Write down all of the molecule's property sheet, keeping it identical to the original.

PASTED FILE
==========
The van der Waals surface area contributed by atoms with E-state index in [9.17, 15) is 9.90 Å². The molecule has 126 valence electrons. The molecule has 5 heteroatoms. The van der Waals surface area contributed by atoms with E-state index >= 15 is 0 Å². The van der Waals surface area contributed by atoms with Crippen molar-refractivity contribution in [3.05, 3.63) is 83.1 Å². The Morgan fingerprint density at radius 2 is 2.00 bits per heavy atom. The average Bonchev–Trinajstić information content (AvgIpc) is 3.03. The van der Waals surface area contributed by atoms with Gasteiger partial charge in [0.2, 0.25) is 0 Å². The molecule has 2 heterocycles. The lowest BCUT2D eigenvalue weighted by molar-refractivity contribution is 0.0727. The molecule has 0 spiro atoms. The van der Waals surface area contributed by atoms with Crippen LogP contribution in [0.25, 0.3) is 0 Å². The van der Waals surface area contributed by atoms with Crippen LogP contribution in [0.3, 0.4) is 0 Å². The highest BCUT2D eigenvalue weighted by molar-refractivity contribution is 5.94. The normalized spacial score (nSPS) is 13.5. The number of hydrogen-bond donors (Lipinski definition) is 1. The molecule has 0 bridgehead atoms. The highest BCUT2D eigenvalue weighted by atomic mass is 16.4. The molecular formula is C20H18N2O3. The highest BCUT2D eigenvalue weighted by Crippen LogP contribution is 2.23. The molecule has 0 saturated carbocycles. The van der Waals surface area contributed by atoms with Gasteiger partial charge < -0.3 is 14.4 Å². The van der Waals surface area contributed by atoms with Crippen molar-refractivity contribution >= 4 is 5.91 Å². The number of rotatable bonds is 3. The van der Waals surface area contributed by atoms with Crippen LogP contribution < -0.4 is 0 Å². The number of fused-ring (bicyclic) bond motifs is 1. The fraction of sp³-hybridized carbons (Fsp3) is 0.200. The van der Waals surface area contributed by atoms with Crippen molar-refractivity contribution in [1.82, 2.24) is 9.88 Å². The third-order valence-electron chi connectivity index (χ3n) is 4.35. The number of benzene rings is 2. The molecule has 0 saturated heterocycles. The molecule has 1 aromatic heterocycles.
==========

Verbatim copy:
The van der Waals surface area contributed by atoms with E-state index in [9.17, 15) is 9.90 Å². The molecule has 126 valence electrons. The molecule has 5 heteroatoms. The van der Waals surface area contributed by atoms with E-state index >= 15 is 0 Å². The van der Waals surface area contributed by atoms with Crippen molar-refractivity contribution in [3.05, 3.63) is 83.1 Å². The Morgan fingerprint density at radius 2 is 2.00 bits per heavy atom. The average Bonchev–Trinajstić information content (AvgIpc) is 3.03. The van der Waals surface area contributed by atoms with Gasteiger partial charge in [0.2, 0.25) is 0 Å². The molecule has 2 heterocycles. The lowest BCUT2D eigenvalue weighted by molar-refractivity contribution is 0.0727. The molecule has 0 spiro atoms. The van der Waals surface area contributed by atoms with Crippen LogP contribution in [0.25, 0.3) is 0 Å². The van der Waals surface area contributed by atoms with Crippen LogP contribution in [0.3, 0.4) is 0 Å². The highest BCUT2D eigenvalue weighted by molar-refractivity contribution is 5.94. The normalized spacial score (nSPS) is 13.5. The number of hydrogen-bond donors (Lipinski definition) is 1. The molecule has 0 bridgehead atoms. The highest BCUT2D eigenvalue weighted by atomic mass is 16.4. The molecular formula is C20H18N2O3. The highest BCUT2D eigenvalue weighted by Crippen LogP contribution is 2.23. The molecule has 0 saturated carbocycles. The van der Waals surface area contributed by atoms with Gasteiger partial charge < -0.3 is 14.4 Å². The van der Waals surface area contributed by atoms with Crippen molar-refractivity contribution >= 4 is 5.91 Å². The number of rotatable bonds is 3. The van der Waals surface area contributed by atoms with Crippen LogP contribution < -0.4 is 0 Å². The number of fused-ring (bicyclic) bond motifs is 1. The fraction of sp³-hybridized carbons (Fsp3) is 0.200. The van der Waals surface area contributed by atoms with Crippen molar-refractivity contribution in [1.82, 2.24) is 9.88 Å². The third-order valence-electron chi connectivity index (χ3n) is 4.35. The number of benzene rings is 2. The molecule has 0 saturated heterocycles. The molecule has 1 aromatic heterocycles.